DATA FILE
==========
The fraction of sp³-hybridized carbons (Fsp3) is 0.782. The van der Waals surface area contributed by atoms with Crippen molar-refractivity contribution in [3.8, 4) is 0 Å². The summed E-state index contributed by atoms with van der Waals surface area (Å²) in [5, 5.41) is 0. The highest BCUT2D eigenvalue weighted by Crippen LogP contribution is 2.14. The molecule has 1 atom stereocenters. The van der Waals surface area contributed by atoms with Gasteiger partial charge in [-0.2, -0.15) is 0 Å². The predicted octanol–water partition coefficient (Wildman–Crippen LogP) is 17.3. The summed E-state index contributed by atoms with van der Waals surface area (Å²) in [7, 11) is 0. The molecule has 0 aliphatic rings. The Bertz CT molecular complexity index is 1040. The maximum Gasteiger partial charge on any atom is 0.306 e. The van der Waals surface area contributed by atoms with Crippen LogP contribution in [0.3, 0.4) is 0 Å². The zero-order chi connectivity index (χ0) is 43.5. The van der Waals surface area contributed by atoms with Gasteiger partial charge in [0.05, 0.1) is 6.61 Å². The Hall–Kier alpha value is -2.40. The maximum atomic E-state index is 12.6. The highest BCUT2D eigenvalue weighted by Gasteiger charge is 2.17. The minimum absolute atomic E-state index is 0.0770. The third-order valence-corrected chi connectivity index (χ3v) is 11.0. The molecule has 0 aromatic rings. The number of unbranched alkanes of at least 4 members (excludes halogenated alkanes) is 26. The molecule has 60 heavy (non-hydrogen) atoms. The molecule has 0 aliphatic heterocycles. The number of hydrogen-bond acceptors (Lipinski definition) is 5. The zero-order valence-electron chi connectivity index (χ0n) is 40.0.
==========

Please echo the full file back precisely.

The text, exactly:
The fraction of sp³-hybridized carbons (Fsp3) is 0.782. The van der Waals surface area contributed by atoms with Crippen molar-refractivity contribution in [3.8, 4) is 0 Å². The summed E-state index contributed by atoms with van der Waals surface area (Å²) in [5, 5.41) is 0. The highest BCUT2D eigenvalue weighted by Crippen LogP contribution is 2.14. The molecule has 1 atom stereocenters. The van der Waals surface area contributed by atoms with Gasteiger partial charge in [-0.2, -0.15) is 0 Å². The predicted octanol–water partition coefficient (Wildman–Crippen LogP) is 17.3. The summed E-state index contributed by atoms with van der Waals surface area (Å²) in [7, 11) is 0. The molecule has 0 aliphatic rings. The Bertz CT molecular complexity index is 1040. The maximum Gasteiger partial charge on any atom is 0.306 e. The van der Waals surface area contributed by atoms with Crippen LogP contribution in [0.3, 0.4) is 0 Å². The zero-order chi connectivity index (χ0) is 43.5. The van der Waals surface area contributed by atoms with Gasteiger partial charge in [0.05, 0.1) is 6.61 Å². The Hall–Kier alpha value is -2.40. The maximum atomic E-state index is 12.6. The highest BCUT2D eigenvalue weighted by Gasteiger charge is 2.17. The minimum absolute atomic E-state index is 0.0770. The third-order valence-corrected chi connectivity index (χ3v) is 11.0. The molecule has 0 aromatic rings. The number of unbranched alkanes of at least 4 members (excludes halogenated alkanes) is 26. The molecule has 60 heavy (non-hydrogen) atoms. The molecule has 0 aliphatic heterocycles. The number of hydrogen-bond acceptors (Lipinski definition) is 5. The zero-order valence-electron chi connectivity index (χ0n) is 40.0.